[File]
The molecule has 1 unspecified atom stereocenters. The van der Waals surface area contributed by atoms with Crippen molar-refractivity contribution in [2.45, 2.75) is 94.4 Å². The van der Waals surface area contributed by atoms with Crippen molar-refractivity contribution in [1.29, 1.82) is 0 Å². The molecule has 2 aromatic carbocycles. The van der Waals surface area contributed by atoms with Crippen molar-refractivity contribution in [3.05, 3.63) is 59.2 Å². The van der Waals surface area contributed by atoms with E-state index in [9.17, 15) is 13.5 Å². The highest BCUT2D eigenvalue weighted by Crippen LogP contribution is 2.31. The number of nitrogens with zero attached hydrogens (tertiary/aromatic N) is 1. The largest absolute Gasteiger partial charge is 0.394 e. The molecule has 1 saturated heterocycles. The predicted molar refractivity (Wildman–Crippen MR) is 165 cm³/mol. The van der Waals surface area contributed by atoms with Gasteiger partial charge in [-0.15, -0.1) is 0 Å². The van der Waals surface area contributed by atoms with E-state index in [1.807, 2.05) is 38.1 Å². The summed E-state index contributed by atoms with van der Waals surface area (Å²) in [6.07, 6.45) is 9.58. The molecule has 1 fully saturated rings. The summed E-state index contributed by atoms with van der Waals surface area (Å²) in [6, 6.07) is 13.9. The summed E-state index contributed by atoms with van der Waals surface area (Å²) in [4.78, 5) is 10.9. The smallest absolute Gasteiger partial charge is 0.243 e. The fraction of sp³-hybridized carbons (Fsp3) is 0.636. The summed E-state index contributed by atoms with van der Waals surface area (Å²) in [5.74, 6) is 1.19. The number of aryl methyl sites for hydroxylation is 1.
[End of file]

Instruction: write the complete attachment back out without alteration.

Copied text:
The molecule has 1 unspecified atom stereocenters. The van der Waals surface area contributed by atoms with Crippen molar-refractivity contribution in [2.45, 2.75) is 94.4 Å². The van der Waals surface area contributed by atoms with Crippen molar-refractivity contribution in [1.29, 1.82) is 0 Å². The molecule has 2 aromatic carbocycles. The van der Waals surface area contributed by atoms with Crippen molar-refractivity contribution in [3.05, 3.63) is 59.2 Å². The van der Waals surface area contributed by atoms with E-state index in [9.17, 15) is 13.5 Å². The highest BCUT2D eigenvalue weighted by Crippen LogP contribution is 2.31. The number of nitrogens with zero attached hydrogens (tertiary/aromatic N) is 1. The largest absolute Gasteiger partial charge is 0.394 e. The molecule has 1 saturated heterocycles. The predicted molar refractivity (Wildman–Crippen MR) is 165 cm³/mol. The van der Waals surface area contributed by atoms with Gasteiger partial charge in [-0.15, -0.1) is 0 Å². The van der Waals surface area contributed by atoms with E-state index in [1.807, 2.05) is 38.1 Å². The summed E-state index contributed by atoms with van der Waals surface area (Å²) in [6.07, 6.45) is 9.58. The molecule has 1 fully saturated rings. The summed E-state index contributed by atoms with van der Waals surface area (Å²) in [6, 6.07) is 13.9. The summed E-state index contributed by atoms with van der Waals surface area (Å²) in [4.78, 5) is 10.9. The smallest absolute Gasteiger partial charge is 0.243 e. The fraction of sp³-hybridized carbons (Fsp3) is 0.636. The summed E-state index contributed by atoms with van der Waals surface area (Å²) in [5.74, 6) is 1.19. The number of aryl methyl sites for hydroxylation is 1.